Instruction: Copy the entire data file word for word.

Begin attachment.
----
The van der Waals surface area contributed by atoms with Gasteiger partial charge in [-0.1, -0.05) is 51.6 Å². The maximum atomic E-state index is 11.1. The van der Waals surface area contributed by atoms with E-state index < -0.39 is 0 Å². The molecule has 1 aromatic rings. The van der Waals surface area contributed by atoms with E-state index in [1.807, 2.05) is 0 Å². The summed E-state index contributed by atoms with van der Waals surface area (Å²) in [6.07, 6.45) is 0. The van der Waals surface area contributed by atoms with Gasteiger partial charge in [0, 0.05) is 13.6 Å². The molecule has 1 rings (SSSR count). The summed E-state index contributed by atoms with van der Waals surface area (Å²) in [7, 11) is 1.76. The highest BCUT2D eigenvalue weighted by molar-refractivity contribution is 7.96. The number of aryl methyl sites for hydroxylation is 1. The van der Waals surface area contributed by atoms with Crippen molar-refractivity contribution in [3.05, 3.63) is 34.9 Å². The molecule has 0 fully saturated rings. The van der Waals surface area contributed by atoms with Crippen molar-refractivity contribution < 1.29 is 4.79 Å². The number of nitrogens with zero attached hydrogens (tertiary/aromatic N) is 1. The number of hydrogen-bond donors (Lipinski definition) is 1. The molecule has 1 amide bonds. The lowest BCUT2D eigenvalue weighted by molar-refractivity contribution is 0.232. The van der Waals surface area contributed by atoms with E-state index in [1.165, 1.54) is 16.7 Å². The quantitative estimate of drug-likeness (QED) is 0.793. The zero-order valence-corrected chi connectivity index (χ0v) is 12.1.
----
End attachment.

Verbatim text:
The van der Waals surface area contributed by atoms with Gasteiger partial charge in [-0.1, -0.05) is 51.6 Å². The maximum atomic E-state index is 11.1. The van der Waals surface area contributed by atoms with E-state index < -0.39 is 0 Å². The molecule has 1 aromatic rings. The van der Waals surface area contributed by atoms with E-state index in [1.807, 2.05) is 0 Å². The summed E-state index contributed by atoms with van der Waals surface area (Å²) in [6.07, 6.45) is 0. The van der Waals surface area contributed by atoms with Gasteiger partial charge in [0, 0.05) is 13.6 Å². The molecule has 1 rings (SSSR count). The summed E-state index contributed by atoms with van der Waals surface area (Å²) in [7, 11) is 1.76. The highest BCUT2D eigenvalue weighted by molar-refractivity contribution is 7.96. The number of aryl methyl sites for hydroxylation is 1. The van der Waals surface area contributed by atoms with Crippen molar-refractivity contribution in [3.05, 3.63) is 34.9 Å². The molecule has 0 fully saturated rings. The van der Waals surface area contributed by atoms with Crippen molar-refractivity contribution < 1.29 is 4.79 Å². The number of nitrogens with zero attached hydrogens (tertiary/aromatic N) is 1. The number of hydrogen-bond donors (Lipinski definition) is 1. The molecule has 1 amide bonds. The lowest BCUT2D eigenvalue weighted by molar-refractivity contribution is 0.232. The van der Waals surface area contributed by atoms with E-state index in [1.165, 1.54) is 16.7 Å². The quantitative estimate of drug-likeness (QED) is 0.793. The zero-order valence-corrected chi connectivity index (χ0v) is 12.1.